The demographic and clinical characteristics of the 39 pGBM patients are shown in Table 2. The mean survival time of all 39 pGBM patients was 725 days. The mean survival time of the twenty-four gCSC negative patients (855 days) was much longer than that of the 15 gCSC positive patients (520 days). There were no statistically significant differences in age (), gender (), mean follow-up (), extent of surgery (), recurrence rate (), 1p 19q codeletion (), and O-6-methylguanine-DNA methyltransferase (MGMT) methylation () between the gCSC positive and gCSC negative groups of patients. Kaplan-Meier curves displaying the proportion of OS are demonstrated in Figure 1, showing statistically significant difference in cumulative survival () between the two groups.

Among the patients positive for gCSCs, we observed no significant differences in survival between those whose gCSCs were positive (nine patients) or negative (six patients) for PDPN expression (), positive (14 patients) or negative (one patient) for CD133 (), and positive (14 patients) or negative (one patient) for nestin ().

4. Discussion

We observed statistically significant difference in OS between gCSC positive and gCSC negative patients with pGBM. As CSCs may influence tumor growth and resistance to treatment [1], gCSCs are supposed to have a prognostic role in predicting the clinical outcome in pGBM patients. CSC features are reported to have been associated with poorer prognosis in various types of cancers [913]. Similar findings were reported in patients with a glioma in that the formation of neurosphere correlated with poorer clinical outcomes [14, 23, 24]. Our findings of the statistical analyses present reliable evidence that the isolation of gCSC is an independent prognostic factor for the clinical outcome of patients with pGBM.

To identify further candidate prognostic markers in patients with pGBM, we analyzed the relationship between the presence of PDPN+, CD133+, and nestin+ gCSCs and survival in pGBM patients. Some studies have reported that PDPN, CD133, and nestin expression are prognostic in glioma patients. Ernst et al. [25] and Mishima et al. [15] reported that PDPN expression was prognostic in patients with astrocytomas. Expression of CD133 [26] and nestin [27] was associated with poorer outcomes in many cancers, including brain cancers. In this series, however, there were no statistically significant differences in overall survivals between PDPN+, CD133+, and nestin+ gCSCs and PDPN, CD133, and nestin gCSCs. The mean survival times of PDPN-expressing gCSCs positive and negative groups were similar, 400 days and 408 days, respectively, and there was no significant difference in OS between two groups (). CD133 and nestin were expressed in most of the patients positive for gCSCs and there was only one case of CD133 and nestin gCSC, so it was impossible to compare the two groups statistically. These findings indicate that the presence of PDPN-, CD133-, and nestin-expressing gCSCs was not prognostic indicators for survival in pGBM patient. This conclusion is supported by data from other studies, which reported that expression of stem cell markers did not have prognostic significance in glioma patients [8, 18, 28].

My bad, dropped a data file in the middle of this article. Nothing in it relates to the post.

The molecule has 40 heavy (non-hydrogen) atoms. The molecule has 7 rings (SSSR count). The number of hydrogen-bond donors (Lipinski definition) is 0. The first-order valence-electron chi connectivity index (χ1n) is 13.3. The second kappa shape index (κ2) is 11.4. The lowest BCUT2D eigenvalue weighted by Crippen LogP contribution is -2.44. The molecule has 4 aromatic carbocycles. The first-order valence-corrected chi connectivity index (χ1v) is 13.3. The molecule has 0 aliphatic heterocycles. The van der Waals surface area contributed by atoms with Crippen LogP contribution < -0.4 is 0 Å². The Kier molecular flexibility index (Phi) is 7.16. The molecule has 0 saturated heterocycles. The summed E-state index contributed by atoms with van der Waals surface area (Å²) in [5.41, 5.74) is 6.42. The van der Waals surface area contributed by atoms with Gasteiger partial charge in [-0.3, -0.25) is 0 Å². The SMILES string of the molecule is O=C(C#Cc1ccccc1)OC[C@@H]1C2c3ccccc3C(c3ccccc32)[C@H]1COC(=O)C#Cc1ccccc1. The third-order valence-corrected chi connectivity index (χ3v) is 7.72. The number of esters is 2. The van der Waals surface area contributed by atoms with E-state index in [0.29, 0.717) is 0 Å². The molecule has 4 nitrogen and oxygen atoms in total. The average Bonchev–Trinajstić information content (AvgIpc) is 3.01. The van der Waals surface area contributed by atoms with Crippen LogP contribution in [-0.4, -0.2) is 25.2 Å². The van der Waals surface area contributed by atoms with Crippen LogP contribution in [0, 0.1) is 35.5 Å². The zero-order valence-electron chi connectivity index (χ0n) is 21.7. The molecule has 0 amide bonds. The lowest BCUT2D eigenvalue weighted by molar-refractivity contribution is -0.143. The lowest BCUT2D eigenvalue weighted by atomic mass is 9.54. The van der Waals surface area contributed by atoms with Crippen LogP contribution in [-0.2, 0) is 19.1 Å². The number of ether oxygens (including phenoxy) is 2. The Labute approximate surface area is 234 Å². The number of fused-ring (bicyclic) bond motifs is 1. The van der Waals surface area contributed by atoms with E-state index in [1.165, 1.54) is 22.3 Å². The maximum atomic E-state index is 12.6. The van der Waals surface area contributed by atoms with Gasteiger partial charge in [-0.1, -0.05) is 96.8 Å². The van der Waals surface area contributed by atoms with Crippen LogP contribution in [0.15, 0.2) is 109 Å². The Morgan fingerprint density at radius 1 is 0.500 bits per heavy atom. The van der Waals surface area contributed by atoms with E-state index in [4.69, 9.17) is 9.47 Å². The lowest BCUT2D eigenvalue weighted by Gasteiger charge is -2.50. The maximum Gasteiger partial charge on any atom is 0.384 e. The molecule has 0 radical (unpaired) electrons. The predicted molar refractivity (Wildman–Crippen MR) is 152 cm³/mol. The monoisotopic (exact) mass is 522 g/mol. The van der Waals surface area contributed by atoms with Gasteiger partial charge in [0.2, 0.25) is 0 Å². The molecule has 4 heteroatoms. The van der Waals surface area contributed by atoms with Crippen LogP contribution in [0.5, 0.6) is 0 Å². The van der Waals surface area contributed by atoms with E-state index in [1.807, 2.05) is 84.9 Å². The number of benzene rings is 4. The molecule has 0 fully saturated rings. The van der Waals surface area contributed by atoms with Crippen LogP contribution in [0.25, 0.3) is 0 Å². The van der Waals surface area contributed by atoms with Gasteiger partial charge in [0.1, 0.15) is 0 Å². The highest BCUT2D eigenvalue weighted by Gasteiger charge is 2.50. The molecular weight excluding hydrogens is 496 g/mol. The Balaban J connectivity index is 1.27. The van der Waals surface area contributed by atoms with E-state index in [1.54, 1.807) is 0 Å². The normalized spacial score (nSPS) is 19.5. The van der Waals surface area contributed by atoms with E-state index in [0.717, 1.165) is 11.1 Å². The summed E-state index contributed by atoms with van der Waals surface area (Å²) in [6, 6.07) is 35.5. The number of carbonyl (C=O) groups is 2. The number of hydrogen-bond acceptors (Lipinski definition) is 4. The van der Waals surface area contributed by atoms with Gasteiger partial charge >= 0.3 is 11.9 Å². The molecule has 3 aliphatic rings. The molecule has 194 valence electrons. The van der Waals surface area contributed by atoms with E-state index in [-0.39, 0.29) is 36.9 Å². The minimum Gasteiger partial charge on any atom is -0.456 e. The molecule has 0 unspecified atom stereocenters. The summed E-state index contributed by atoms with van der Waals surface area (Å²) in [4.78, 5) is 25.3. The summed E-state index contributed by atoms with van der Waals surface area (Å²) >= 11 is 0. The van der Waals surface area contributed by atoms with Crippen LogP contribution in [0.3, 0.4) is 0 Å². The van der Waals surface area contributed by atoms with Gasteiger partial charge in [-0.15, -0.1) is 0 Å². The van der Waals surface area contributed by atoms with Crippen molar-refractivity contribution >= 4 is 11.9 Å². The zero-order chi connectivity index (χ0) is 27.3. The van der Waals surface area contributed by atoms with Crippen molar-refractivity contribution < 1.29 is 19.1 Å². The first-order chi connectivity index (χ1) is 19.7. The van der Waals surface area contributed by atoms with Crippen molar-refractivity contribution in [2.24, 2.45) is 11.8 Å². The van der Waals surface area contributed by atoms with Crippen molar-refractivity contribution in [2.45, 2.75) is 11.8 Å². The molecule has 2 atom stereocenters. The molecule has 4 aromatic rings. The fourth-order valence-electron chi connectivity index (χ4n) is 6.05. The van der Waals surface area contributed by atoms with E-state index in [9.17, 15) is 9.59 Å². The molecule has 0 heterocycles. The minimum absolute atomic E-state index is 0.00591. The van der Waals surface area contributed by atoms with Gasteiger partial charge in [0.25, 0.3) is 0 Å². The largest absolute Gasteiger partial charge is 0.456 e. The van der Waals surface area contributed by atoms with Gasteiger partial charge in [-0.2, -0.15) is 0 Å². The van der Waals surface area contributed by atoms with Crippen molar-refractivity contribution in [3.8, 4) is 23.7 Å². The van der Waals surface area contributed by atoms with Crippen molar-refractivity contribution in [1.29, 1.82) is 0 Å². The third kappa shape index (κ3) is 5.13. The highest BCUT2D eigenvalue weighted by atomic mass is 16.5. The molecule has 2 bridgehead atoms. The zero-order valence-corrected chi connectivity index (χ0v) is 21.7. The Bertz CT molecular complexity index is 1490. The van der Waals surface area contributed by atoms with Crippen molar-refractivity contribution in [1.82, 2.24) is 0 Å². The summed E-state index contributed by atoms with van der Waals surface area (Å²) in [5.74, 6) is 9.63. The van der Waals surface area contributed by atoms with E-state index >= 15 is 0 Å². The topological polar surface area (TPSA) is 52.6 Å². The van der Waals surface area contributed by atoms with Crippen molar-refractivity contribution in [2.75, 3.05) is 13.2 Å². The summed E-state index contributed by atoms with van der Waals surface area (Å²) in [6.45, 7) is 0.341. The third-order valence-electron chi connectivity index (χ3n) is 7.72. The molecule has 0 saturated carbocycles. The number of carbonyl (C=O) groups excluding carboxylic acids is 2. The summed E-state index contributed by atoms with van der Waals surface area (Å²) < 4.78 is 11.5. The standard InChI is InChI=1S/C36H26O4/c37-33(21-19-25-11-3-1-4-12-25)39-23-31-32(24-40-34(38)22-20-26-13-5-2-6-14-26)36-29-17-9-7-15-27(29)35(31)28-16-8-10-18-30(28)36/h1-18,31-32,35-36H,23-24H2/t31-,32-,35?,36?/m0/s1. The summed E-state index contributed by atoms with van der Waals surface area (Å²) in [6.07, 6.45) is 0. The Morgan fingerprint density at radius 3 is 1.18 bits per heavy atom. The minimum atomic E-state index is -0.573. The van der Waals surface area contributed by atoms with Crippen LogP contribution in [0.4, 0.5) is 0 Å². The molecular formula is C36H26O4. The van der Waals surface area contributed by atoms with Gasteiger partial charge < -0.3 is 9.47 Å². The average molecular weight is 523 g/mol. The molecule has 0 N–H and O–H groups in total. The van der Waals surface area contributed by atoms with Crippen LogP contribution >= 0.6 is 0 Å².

In this study, only pGBM patients were included for adjusting the grade of glioma. We previously reported that the rates of existence of gCSC increase proportionally as the WHO grades of glioma rise [6]. In the study including samples from various grades of gliomas, the poorer prognosis correlated with the isolation of gCSC should be affected by the grade of glioma because of the close correlation of the gCSC isolation rates and the grade of glioma. Because of the trend of step-by-step increase of gCSC isolation rate according to the WHO grades of gliomas, the stem cell markers should be expressed more in the patients with higher grade gliomas. We showed that most of the gCSCs expressed the stem cell markers, such as CD133 and nestin, in this study.

There are some limitations in this study. The in vitro assay for the isolation of gCSC takes length duration and requires the technical expertise to perform it. So, it may not be suitable for predicting the prognosis of the pGBM patients with short survival periods. We investigated the expression of stemness surface antigens only in the neurospheres and not in the parent tumors. Regarding the duration and technical needs of this in vitro assay, investigation of the expression of stemness surface antigens in the parent tumors may be more proper for evaluation of the prognosis. These suggest the need for additional studies assessing the associations between the stemness surface antigens in the parent tumor and clinical outcomes in pGBM patients.